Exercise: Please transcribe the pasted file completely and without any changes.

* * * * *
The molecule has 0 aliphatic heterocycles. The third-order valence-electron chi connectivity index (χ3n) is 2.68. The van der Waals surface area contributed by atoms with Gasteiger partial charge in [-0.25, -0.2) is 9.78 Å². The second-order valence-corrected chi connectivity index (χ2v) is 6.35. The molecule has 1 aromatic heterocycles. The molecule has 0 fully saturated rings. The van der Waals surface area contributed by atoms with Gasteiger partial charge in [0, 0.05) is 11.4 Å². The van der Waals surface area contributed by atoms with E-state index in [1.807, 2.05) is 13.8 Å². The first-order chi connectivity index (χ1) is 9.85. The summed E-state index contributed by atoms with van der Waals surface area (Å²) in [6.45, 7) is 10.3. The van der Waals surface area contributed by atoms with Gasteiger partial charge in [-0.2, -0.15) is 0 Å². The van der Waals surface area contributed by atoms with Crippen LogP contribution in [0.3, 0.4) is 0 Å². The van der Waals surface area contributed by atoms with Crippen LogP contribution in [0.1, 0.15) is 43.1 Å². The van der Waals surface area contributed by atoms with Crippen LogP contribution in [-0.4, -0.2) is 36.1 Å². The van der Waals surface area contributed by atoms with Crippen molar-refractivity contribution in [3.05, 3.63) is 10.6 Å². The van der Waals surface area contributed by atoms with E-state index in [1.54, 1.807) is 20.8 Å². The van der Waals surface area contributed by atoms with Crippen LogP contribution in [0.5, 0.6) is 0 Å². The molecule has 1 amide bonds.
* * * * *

The molecule has 0 aliphatic heterocycles. The third-order valence-electron chi connectivity index (χ3n) is 2.68. The van der Waals surface area contributed by atoms with Gasteiger partial charge in [-0.25, -0.2) is 9.78 Å². The second-order valence-corrected chi connectivity index (χ2v) is 6.35. The molecule has 1 aromatic heterocycles. The molecule has 0 fully saturated rings. The van der Waals surface area contributed by atoms with Gasteiger partial charge in [0, 0.05) is 11.4 Å². The van der Waals surface area contributed by atoms with E-state index in [1.807, 2.05) is 13.8 Å². The first-order chi connectivity index (χ1) is 9.85. The summed E-state index contributed by atoms with van der Waals surface area (Å²) in [6.45, 7) is 10.3. The van der Waals surface area contributed by atoms with Gasteiger partial charge in [-0.2, -0.15) is 0 Å². The van der Waals surface area contributed by atoms with Crippen LogP contribution in [0.3, 0.4) is 0 Å². The van der Waals surface area contributed by atoms with Crippen LogP contribution in [0.1, 0.15) is 43.1 Å². The van der Waals surface area contributed by atoms with Crippen LogP contribution in [-0.4, -0.2) is 36.1 Å². The van der Waals surface area contributed by atoms with Crippen molar-refractivity contribution in [3.05, 3.63) is 10.6 Å². The van der Waals surface area contributed by atoms with E-state index in [1.54, 1.807) is 20.8 Å². The van der Waals surface area contributed by atoms with Crippen LogP contribution in [0.5, 0.6) is 0 Å². The molecule has 1 amide bonds.